Both companies have well-developed sustainability platforms, with significant common ground – for example, in terms of placing a strong emphasis on water conservation and efficiency and responsible drinking - as well as some interesting differences. In the context of the 'fit' between the two companies, an instantly-noticeable distinction is in how they describe these platforms. AB InBev encapsulates its approach under the title “Better World”. The SABMiller corporate sustainability mission has been organised for some years under the banner of “Sustainable Development”. It may seem like a subtle distinction but it is significant.

In a takeover, it is not surprising to find that the culture of the acquiring company prevails. This could also extend to its approach to sustainability, but this may not always be desirable.

Clearly, part of what makes this deal attractive to AB InBev is SABMiller’s presence in Africa, where it operates in more than 15 countries. The brewer’s profile in Africa has been a key determinant in how it has approached sustainability, the elements it has prioritised and, in particular, in its emphasis on sustainable development. It is interesting to note that Diageo – which also has a substantial footprint in Africa – recently appeared to give a nod to the SABMiller approach by giving its new sustainability chief the title of global sustainable development director.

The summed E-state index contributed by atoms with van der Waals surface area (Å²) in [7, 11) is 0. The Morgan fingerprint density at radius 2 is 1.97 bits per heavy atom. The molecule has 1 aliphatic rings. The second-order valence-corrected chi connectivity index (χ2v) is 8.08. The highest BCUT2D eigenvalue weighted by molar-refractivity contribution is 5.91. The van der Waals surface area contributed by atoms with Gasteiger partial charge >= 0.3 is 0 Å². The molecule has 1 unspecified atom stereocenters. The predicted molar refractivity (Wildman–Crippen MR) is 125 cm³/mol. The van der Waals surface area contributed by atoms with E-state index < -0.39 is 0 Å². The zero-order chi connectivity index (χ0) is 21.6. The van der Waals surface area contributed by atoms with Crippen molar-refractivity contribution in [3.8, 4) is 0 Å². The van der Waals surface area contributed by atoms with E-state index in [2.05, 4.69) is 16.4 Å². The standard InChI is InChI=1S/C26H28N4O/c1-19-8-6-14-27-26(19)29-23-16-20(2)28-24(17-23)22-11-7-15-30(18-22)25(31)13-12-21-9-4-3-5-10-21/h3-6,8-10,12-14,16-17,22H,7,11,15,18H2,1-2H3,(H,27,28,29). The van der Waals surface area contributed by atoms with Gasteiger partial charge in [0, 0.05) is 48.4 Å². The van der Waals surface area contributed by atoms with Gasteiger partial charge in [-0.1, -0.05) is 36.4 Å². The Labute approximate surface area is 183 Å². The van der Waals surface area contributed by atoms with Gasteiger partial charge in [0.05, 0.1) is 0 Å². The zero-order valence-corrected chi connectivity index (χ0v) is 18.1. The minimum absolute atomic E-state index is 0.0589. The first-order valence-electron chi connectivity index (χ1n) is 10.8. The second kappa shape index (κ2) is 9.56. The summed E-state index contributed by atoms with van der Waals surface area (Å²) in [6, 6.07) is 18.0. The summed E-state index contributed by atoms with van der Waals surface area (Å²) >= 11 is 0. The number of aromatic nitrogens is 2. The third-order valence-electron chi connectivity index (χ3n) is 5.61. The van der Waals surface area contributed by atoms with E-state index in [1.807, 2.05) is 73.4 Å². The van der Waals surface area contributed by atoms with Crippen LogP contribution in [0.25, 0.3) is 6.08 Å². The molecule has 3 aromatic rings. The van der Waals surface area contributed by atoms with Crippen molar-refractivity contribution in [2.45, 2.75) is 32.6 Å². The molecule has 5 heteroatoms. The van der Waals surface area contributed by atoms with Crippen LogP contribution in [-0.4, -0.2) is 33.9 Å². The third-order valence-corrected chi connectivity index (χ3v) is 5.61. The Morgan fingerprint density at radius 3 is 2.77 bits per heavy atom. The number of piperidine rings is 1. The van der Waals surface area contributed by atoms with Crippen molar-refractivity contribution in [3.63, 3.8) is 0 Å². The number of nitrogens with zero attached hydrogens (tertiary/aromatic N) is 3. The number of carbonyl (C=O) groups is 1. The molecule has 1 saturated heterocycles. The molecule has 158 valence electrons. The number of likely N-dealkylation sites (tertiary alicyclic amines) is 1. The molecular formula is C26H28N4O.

SABMiller’s emphasis on development is reflected in its leadership position the company has taken in the World Economic Forum, notably around the Water-Food-Energy nexus, and the emphasis it places on improving livelihoods along its value chains. Latterly, its new “Prosper” sustainability strategy, which groups together five shared imperatives, also places a significant emphasis on community and social development. Community development also features in the AB InBev approach, but arguably not on the same scale. That said, AB InBev would probably be said to have a more substantial responsible drinking platform than SABMiller.

Arguably, part of an acquiring company’s due diligence in today’s world is to be sure that it recognises elements in the sustainability strategy of the company it is buying that are borne out of that company’s particular areas of operation. In this instance, SABMiller’s approach to sustainability can certainly be seen to have been shaped by the profile of its business and will continue to have a bearing on its licence to operate.

By the same token, there is likely to be considerable expertise and insight within the sustainability function of the acquired company, derived from working over a long time specifically in that company’s operations and supply chains. Superimposing an approach to sustainability that has been shaped by a different set of markets, suppliers – and in some instances products – would carry risks.

In marrying sustainability strategies, careful integration, taking the best and most appropriate from both worlds and both “better world” visions, would appear to be the name of the game.